There and then , we began our ten days of fun and adventure. Nairobi was a big city full of people. It  had wide , clean streets. The people were warm and friendly and not too much in a hurry; they were willing to offer help where they could.The public shuttles locally called ‘Matatus’ were foreign to us but by the end of the week we had got used to being packed like loaves of bread and their fast speed. I was mesmerized by the tall buildings like Hilton Nairobi, Kenyatta Convention Centre and Uchumi House. We looked on in envy as mini buses painted in the colours of zebras and giraffes offloaded and loaded tourists at the hotels. We lost count of the numbers. We visited the Nairobi National Park, the Giraffe centre, the Snake park , the biggest market in the city and the cultural centre : BOMAS of Kenya. My brother had many pilot friends who enjoyed letting off steam during the nights so we  became night revellers; dancing at the most popular places like Club 1900. We had very little to worry about so we shopped, danced, partied and had fun. By the end of our stay, I had fallen in love with Nairobi and would later come back many times over to create more memorable experiences. No doubt these were among the best years of my life.

Then I graduated, got married, became a mother and later looked for greener pastures in Botswana, southern Africa. For all the years I was in Botswana, I never visited my second home: Nairobi, I always passed through the Jomo Kenyatta International Airport in transit to Entebbe, Uganda.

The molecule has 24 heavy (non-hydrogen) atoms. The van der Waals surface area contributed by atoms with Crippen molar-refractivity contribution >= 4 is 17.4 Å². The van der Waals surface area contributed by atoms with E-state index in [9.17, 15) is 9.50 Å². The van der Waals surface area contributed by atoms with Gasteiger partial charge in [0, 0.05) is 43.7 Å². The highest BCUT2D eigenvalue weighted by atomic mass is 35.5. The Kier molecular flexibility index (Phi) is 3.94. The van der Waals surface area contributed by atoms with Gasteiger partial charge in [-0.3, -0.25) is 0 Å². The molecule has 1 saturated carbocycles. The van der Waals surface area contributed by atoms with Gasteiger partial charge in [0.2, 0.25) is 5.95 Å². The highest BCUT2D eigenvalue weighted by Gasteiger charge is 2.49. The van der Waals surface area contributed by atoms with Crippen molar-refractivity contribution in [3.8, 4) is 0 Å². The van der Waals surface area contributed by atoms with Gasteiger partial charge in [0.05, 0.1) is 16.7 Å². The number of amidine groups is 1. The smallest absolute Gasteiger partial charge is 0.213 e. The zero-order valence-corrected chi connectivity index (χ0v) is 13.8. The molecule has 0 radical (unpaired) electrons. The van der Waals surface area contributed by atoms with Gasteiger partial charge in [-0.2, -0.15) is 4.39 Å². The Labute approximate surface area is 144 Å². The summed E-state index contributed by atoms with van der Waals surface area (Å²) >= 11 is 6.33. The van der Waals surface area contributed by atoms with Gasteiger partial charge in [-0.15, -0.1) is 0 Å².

Now that I have retired and relocated  home, I seized the first opportunity to visit Nairobi. Last week I attended the Women Doctors international Conference in Westlands, Nairobi. As I was driven from the airport, I was flooded with memories of my youth.  Many of these I have not recalled for a long time and yet they were as vivid as if they had happened yesterday! That is the power of memory!

I could not help but marvel at how Nairobi city has changed in those two decades. It is unrecognizable!

cITY OF SKYSCRAPERS

It is a city of Towers and skyscrapers and most of this expansion occurred in the late 1990s and has continued to today. I kept craning my neck to read the names of the towers: Britam Towers- the tallest, followed by UAP Old Mutual Tower, Times Tower, Prism Tower and I could not count those under construction. I had to admit to myself that I was mesmerized by the new towers and the highways. All the Nairobi landmarks of the 1980s and early 1990s had been dwarfed by these towers. My face lit up as I recognized one old familiar place- The Sarit Centre  very close to the conference venue. The Sarit centre was at one time the biggest shopping mall in Nairobi and the place to be and be seen.

Later in the week, accompanied by a friend, we walked through the city centre. Recognising the cylindrical Hilton hotel on Mama Ngina street helped me to get my bearings right. It was like being reunited with a long lost old friend. From there I could recognize other streets immediately. Despite the big crowds in the streets, I felt safe, secure and peaceful just like the good old days. I was thankful that the boda bodas– motorcycle  taxis had not taken over the city  as in Kampala.

They say that : “What the heart has once owned, the eyes cannot forget”.  I had to take a moment to view the city from the tenth floor of Movenpick hotel  mainly to identify the old and familiar landmarks like Nyayo House, Uchumi  House and Rahimtulla Towers.It was my way of proving to myself that I was in Nairobi! I also drove and walked through the Kangemi slum situated in the western part of the city. I noticed some changes too: some simple solid structures soared above the numerous temporary ones.